Acts 10: 34, 37-43; Col3: 1-4/1Cor 5:6-8; Jn 20:1-9
Fr. Bel San Luis, SVD in his column in one of the leading newspapers in our country told a story that once he took a bus, an old lady dragging a lot of personal belongings boarded the bus. Then the conductor handed her a ticket to collect the fare. When the woman reached out her P80.00, the conductor said: “Lola, that’s not enough, remember this is an air conditioned bus.” The old lady replied, “but that’s all I have, young man.” Then the conductor said: “Then I let you off at the next bus stop.”
When the bus grounded to a halt, the old lady went down. One of the passengers asked: what was the problem. The conductor told him about her predicament. That which the man quickly said, “Ako na ang bahala sa balanse (I’ll take care of the balance).”
Fr. San Luis said: “Very inspiring. I who was one seat away from the woman somehow felt guilty. I should have responded much faster than the layman.” He continued: “Oh, well doing good is not a monopoly of priests and religious, but for everybody.”
Well, this is a simple story but we can obtain so many lessons for this especially that today we are celebrating Easter Sunday which is the feast of all feasts because it’s the resurrection of Jesus from the dead. If Christmas day is the most joyous feast in the Church, I can say that Easter Sunday is the most glorious feast of all. What are my bases why I claim that it is the most glorious feast of all?
Biblically, our Christian preaching, faith and mission to preach the good news to all people and to all walks of life would have been worthless if Jesus Christ did not rise from the dead. As St. Paul says: “And if Christ has not been raised, our preaching is void of content and your faith is empty too” (1Cor 15:14). Christ has died and risen so that we may have life and have it to the fall.
Theologically, the road to salvation could not be covered by the passion and death of Christ alone, if there were no Easter. The paschal mystery of Christ which is His passion, death and resurrection would be incomplete if Easter has not happened. So our faith today must be an Easter faith and would not only end on Good Friday or in the Calvary, we must look forward for an Easter Sunday.
Liturgically, all feasts in the liturgical calendar revolve around the observance of Easter. Therefore, I can say that the glory of Easter is very much present in the resurrection of Christ, i.e. the triumph of light over darkness, the triumph of good over evil and the triumph of life over death.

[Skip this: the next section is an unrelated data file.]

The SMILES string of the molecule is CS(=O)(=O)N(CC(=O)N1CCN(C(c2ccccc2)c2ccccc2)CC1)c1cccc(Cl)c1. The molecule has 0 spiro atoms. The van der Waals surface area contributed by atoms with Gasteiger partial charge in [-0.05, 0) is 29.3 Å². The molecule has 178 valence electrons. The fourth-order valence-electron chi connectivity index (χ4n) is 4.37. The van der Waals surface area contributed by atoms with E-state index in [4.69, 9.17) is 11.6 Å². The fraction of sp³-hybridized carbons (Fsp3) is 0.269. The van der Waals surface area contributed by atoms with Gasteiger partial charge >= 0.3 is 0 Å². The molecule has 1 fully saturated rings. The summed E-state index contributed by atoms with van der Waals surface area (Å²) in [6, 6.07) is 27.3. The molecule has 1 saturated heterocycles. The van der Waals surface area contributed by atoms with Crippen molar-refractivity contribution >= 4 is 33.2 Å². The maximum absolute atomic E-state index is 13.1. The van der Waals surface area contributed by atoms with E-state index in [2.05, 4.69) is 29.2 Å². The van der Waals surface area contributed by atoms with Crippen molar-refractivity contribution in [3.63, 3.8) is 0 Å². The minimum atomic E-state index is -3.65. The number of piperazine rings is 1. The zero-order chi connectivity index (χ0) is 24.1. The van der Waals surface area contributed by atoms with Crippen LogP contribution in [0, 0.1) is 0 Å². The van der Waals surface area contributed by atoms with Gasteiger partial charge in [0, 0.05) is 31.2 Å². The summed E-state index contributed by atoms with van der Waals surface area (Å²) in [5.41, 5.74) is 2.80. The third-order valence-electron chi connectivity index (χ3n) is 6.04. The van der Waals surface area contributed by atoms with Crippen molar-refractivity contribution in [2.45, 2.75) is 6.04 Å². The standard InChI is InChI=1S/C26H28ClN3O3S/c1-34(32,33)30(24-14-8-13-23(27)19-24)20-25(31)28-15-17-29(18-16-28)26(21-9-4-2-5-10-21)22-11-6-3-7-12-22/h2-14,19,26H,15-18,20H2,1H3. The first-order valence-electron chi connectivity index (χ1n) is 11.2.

This commemoration of the resurrection of Jesus provides us the answers to such questions as: What is the meaning of life? After suffering, what will happen next, suffering again? After death, would there be a hope of resurrection of eternal life? Would there be a change? Would there be a difference after the resurrection of Jesus?
Jesus by His resurrection is showing us that life is not at all meaningless. After suffering, there is still happiness. After death, there is still life. After. And, there is still significant effect of that great resurrection event because it has become the solid foundation of our hope and trust in God. But this Easter hope does not main we have to passively wait, but rather, it challenges us to make our world better here and now.
When I took my Movie Analysis subject way back in 1990 during my theological formation, a movie was shown entitled The Fourth Wise Man. We knew through tradition in the Church that there are only three wise men who visited Jesus when He was born. We considered it as three because of the number of gifts they gave to Jesus. That movie began like a Christmas story but it ends like an Easter story. The main actor of that story was Martin Sheen who starred as the fourth wise man named Artaban who was late for the journey together with the three wise men made to Bethlehem because he stopped along the way to help someone in need and those in trouble.
For the next thirty three years, he tries to find the promised Messiah, only to miss Him at every turn because he is constantly getting sidetracked to help people. Finally, he finds Jesus but he is late because Christ was already crucified and died on the cross.
At that moment when Jesus died, the earthquake occurs and a falling tile hit him. As he lies dying, he is broken-hearted because his desire to find the Messiah alive and in that instance, his life becomes meaningless. Suddenly the Risen Lord appeared to Him and said that for the past thirty three years, he had already found Jesus in the person of all people he had helped. And so, whatever Artaban the fourth wise man had done to the least of the Lord’s people, he has done to Jesus Himself.
This is one example of not waiting passively for that Easter hope of ours. There are many other simple and yet very inspiring stories of hope and charity. Perhaps this is what Friedrich Nietzche, an atheist German philosopher meant when he said: “These Christians should look more redeemed before I believe in their Redeemer.” In other words, we have to be like Christ to others. Our way of life must be that of Jesus Christ. Can we make it? Yes, we can make it.
See Today’s Readings: Cycle B